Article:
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Claudette Holston writes Dr. King expressing the plight she has faced as a black woman in Michigan and Georgia. She asks Dr. King, "how would you feel if I was your daughter or wife?" and strongly urges him to write back.
Dr. and Mrs. King deliver their condolences for the recent passing of Mason, brother of John H. Calhoun. The Kings informs Mr. Calhoun that he is not alone in his hour of mourning and that the community is also suffering this great loss.
Dr. King delivered this sermon at Dexter Avenue Baptist Church on July 4, 1954. In the sermon, Dr. King asserts the importance of active religion over passive theoretical practice. Citing the Book of Matthew, he maintains that belief and action must be united, as action is the crux of true religion. He proclaims that the church has to be a passage of the "dynamic force" that encourages action of its members.
This photo comes from the Benedict J. Fernandez "Countdown to Eternity" portfolio.
(Copyright: Benedict J. Fernandez)
Max Goldberg asserts that the interview conducted with Dr. King a year ago serves relevance for the current progression attempts for the American Negro. Mr. Goldberg is attempting to produce copies of the interview and distribute them to various cities.
Sandy F. Ray thanks Andrew Young for speaking to his parishioners. Reverend Ray also requests information regarding the distribution of the Pilgrimage Folders, in preparation for the mass pilgrimage Dr. King was planning to lead to Israel and Jordan.
Mount Olivet sponsors a youth week program of Christian education featuring Dr. King as a keynote speaker.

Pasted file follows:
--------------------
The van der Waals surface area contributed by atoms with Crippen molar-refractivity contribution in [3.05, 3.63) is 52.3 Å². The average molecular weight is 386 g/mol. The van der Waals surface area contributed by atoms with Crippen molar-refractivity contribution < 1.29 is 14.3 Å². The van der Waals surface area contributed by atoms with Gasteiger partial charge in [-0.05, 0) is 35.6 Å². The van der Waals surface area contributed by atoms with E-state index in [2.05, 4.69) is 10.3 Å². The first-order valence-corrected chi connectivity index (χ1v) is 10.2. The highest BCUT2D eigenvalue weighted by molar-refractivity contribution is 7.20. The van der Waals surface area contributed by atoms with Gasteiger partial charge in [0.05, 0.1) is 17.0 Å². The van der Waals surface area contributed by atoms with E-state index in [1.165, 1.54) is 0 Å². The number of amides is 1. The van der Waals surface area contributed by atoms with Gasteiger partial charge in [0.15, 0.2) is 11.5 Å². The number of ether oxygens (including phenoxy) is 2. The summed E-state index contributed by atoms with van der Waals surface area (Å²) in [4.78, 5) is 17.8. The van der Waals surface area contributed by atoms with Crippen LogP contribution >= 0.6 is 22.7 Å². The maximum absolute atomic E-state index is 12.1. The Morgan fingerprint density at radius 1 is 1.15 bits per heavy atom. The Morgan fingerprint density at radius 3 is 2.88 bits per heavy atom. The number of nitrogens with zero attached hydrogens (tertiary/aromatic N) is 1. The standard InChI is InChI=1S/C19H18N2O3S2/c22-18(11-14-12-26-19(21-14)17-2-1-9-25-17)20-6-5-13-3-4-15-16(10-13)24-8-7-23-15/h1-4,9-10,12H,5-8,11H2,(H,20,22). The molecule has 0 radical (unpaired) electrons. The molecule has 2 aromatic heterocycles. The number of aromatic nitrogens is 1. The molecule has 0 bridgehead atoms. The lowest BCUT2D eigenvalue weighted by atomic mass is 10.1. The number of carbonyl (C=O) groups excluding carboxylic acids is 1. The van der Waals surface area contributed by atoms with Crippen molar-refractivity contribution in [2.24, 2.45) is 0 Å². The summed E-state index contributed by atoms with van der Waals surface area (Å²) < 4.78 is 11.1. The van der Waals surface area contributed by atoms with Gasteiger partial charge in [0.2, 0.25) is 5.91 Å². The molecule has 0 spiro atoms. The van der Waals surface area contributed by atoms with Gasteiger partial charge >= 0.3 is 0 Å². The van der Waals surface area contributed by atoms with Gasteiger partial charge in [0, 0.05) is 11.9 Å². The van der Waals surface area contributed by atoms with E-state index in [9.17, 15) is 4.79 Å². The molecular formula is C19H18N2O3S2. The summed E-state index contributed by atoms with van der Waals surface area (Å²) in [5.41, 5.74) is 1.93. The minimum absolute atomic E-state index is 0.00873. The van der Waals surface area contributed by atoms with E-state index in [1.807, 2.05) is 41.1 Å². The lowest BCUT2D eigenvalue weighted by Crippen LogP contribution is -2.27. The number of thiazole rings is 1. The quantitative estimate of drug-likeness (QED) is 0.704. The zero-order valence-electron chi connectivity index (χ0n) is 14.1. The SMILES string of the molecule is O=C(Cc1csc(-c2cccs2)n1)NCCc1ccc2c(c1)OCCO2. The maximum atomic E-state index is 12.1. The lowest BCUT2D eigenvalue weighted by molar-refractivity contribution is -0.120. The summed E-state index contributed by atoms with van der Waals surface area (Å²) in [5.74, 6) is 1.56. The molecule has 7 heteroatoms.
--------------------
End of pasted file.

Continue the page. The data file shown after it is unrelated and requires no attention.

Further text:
Dr. King and other civil rights leaders contact the President of the Montgomery Ministerial Association, Rev. Thomas Thrasher, to compliment him on his statement subsequent to the bombings in Alabama.
Jerome Miller, a field representative for Encampment for Citizenship, writes to Andrew Young requesting a meeting and soliciting direction for selecting students to attend an upcoming event.
This document addresses issues of discrimination in the South, particularly in Alabama, by state and federal institutions since the Republican Compromise of 1877. The document outlines a response to the many forms of discrimination occurring.
V. W. Shepard admonishes Dr. King for joining the anti-Vietnam War Movement. He explains that prior to Dr. King's joining the movement he considered the Reverend to be "one of the greatest living Americans."
Dora McDonald writes Jean Bennett on behalf of Dr. King expressing his regards for offering to donate a substantial portion of the royalties from the recording of "We Ain't What We Was" to an organization of his choice.
This document is an agenda and lists meeting minutes regarding the approval of actions, nominations, budget, and miscellaneous items for the Department of Racial and Cultural Relations.
Frederick G. Dutton, by request of Robert Kennedy, contacts Dr. King to discuss the Oral History Project for the John F. Kennedy Library. Mr. Dutton informs Dr. King that Berl Bernhard will be communicating with him to arrange a proper interview time.